If I wanted to know if it were true that there were more stars in the sky than grains of sand on the ground, I would have to do the math.
Doing math has been my life. Since I grew up with math in my bones and dirt on my face, it was only natural I went into Environmental Engineering.
I graduated from Clemson University in 2018 with an Environmental Engineering degree and a minor in Mathematics (surprise surprise).
On a daily basis I am fortunate enough to help the environment by doing compliance, safety, and various inspections at all different kinds of facilities.
I love my job because I can learn about processes that I would have never known of otherwise. And yes, I do use the math I learned in school in real life.
Even now, when someone at work asks me a question, I answer “let’s do the math”.
Muthoni Harris, Senior Project Engineer, Tampa, FL
I come from Nairobi, Kenya and moved to the U.S to go to college when I was 18 years old. I majored in chemical engineering and really enjoyed the classes I took. My first job out of college was performing air quality permitting. Since then I have worked in a variety of environmental consulting services in several industries including consumer goods, oil & gas, manufacturing, airlines and colleges & universities to name a few. I enjoy helping my clients figure out if they are complying with environmental regulations and if not, how they can. My chemical engineering background allows me to understand industrial processes, pollution control systems and gives me the ability to approach problems logically.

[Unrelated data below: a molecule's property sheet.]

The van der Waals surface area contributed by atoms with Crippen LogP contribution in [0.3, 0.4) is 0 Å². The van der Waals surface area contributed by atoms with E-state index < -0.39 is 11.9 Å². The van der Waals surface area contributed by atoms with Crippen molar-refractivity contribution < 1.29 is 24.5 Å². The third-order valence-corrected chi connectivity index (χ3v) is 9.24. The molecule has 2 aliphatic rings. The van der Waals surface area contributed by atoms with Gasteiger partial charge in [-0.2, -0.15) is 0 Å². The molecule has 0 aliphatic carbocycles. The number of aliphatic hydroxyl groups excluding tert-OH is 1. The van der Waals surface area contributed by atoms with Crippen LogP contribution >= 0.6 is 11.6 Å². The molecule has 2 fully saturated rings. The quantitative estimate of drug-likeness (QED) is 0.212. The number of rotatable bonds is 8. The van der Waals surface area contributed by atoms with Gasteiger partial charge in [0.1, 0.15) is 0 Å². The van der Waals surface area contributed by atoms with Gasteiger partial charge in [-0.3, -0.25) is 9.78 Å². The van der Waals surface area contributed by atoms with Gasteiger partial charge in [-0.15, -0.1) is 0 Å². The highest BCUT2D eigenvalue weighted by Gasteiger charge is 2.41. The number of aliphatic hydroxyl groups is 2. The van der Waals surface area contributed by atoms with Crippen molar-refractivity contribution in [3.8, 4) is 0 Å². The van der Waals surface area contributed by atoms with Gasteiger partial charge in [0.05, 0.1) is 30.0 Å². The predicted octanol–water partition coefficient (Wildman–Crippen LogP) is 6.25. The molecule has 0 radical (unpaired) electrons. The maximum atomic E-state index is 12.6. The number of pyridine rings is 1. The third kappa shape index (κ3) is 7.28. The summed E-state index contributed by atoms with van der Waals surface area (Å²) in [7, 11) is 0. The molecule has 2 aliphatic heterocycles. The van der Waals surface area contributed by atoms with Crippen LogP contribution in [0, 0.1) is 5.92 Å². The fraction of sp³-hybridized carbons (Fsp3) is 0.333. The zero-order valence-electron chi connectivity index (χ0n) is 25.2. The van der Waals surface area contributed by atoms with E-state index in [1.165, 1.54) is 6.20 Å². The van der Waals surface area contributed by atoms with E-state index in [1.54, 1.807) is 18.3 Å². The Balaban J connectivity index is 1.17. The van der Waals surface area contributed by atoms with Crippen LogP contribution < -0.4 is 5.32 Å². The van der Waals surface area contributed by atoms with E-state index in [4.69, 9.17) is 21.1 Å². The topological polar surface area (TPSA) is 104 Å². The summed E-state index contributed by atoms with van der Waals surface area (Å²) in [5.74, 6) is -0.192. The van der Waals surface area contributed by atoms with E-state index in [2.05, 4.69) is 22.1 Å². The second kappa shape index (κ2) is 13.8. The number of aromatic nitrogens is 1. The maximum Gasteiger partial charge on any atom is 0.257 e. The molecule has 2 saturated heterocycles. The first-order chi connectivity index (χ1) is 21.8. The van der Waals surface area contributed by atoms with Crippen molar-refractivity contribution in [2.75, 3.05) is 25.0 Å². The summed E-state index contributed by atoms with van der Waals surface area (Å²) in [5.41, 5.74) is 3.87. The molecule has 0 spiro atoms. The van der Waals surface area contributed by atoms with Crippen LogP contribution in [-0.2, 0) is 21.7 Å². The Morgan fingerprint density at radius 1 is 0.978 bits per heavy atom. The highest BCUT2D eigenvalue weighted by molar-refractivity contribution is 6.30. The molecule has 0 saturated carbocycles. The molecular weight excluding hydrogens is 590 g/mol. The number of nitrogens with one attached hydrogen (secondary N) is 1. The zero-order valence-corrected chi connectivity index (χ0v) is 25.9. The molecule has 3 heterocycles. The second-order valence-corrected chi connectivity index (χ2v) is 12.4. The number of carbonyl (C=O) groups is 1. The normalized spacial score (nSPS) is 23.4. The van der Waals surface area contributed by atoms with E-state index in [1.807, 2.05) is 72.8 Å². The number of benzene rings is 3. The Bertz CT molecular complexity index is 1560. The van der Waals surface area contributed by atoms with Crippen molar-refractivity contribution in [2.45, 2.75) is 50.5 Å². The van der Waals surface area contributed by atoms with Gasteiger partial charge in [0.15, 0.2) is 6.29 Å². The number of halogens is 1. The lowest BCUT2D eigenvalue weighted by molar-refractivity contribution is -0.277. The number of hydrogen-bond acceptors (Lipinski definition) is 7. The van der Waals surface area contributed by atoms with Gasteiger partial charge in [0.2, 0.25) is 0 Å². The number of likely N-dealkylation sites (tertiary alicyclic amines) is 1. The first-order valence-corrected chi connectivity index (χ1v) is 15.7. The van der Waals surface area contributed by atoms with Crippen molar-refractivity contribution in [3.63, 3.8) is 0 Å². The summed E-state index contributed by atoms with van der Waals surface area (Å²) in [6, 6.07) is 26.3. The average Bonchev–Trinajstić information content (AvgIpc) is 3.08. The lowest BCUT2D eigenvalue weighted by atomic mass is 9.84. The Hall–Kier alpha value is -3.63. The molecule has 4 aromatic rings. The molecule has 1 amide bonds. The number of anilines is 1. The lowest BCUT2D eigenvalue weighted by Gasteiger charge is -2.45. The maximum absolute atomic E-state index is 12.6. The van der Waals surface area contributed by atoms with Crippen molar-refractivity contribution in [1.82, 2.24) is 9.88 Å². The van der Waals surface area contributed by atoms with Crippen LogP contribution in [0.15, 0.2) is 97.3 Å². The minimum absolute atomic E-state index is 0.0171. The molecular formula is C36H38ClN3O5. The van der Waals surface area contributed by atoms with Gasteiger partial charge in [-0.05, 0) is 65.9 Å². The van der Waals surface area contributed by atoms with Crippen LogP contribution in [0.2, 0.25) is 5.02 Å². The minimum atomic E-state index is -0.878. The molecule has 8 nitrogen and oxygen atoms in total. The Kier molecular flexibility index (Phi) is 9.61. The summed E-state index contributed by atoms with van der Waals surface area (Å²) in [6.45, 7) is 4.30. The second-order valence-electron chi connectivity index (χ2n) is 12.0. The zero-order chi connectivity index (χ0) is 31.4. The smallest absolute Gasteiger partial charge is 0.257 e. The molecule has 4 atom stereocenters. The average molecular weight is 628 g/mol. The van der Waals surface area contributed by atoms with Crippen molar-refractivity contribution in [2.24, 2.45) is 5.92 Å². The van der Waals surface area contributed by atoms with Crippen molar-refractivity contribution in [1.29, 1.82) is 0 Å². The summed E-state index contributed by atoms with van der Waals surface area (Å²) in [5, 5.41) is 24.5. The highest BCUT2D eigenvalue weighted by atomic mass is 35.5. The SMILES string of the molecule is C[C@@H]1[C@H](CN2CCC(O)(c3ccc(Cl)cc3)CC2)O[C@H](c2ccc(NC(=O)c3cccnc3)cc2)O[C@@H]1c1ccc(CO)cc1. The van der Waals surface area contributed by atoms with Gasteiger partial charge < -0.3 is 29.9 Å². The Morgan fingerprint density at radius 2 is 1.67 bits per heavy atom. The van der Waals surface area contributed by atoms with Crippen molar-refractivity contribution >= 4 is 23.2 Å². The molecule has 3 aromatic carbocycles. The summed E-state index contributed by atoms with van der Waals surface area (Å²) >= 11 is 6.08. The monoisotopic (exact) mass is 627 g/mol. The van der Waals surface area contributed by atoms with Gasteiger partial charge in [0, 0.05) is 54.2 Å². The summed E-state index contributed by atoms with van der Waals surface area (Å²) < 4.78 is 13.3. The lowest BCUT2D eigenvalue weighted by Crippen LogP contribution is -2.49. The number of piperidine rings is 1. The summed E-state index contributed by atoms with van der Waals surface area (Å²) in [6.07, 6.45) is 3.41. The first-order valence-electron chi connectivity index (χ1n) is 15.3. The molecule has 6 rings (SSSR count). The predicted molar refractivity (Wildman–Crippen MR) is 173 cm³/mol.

I am also a mom of two wonderful kids. I took a break from work for five years to raise my kids and was really grateful I could do that. To me, engineering is really about using different tools to solve problems / challenges and women are great at problem solving! My mom, though not an engineer by training, is a great problem solver and I grew up watching her “fix” things. Perhaps this is where my desire to learn how things work and keep them working came from. Girls should get to know their strengths and pursue whatever they want not just what society tells them to do. Like Daniel Tiger says “You Can Be More Than One Thing”. Today, my focus is on increasing my professional knowledge as I continue helping my clients comply with environmental regulations.
Muthoni Harris, Senior Project Engineer at HRP Associates, Inc.
Kathlynn Traub, Project Scientist at HRP Associates, Inc.
Genna Wislocki, EIT, Project Engineer at HRP Associates, Inc.
Laura Lopez Sosa, EIT, Senior Project Scientist at HRP Associates, Inc.
Jackie Baxley, PE, EHS Practice Leader at HRP Associates, Inc.
Correne Auer, PE, Sr. Project Engineer at HRP Associates, Inc.
Judy Schuler, PE, Project Manager at HRP Associates, Inc.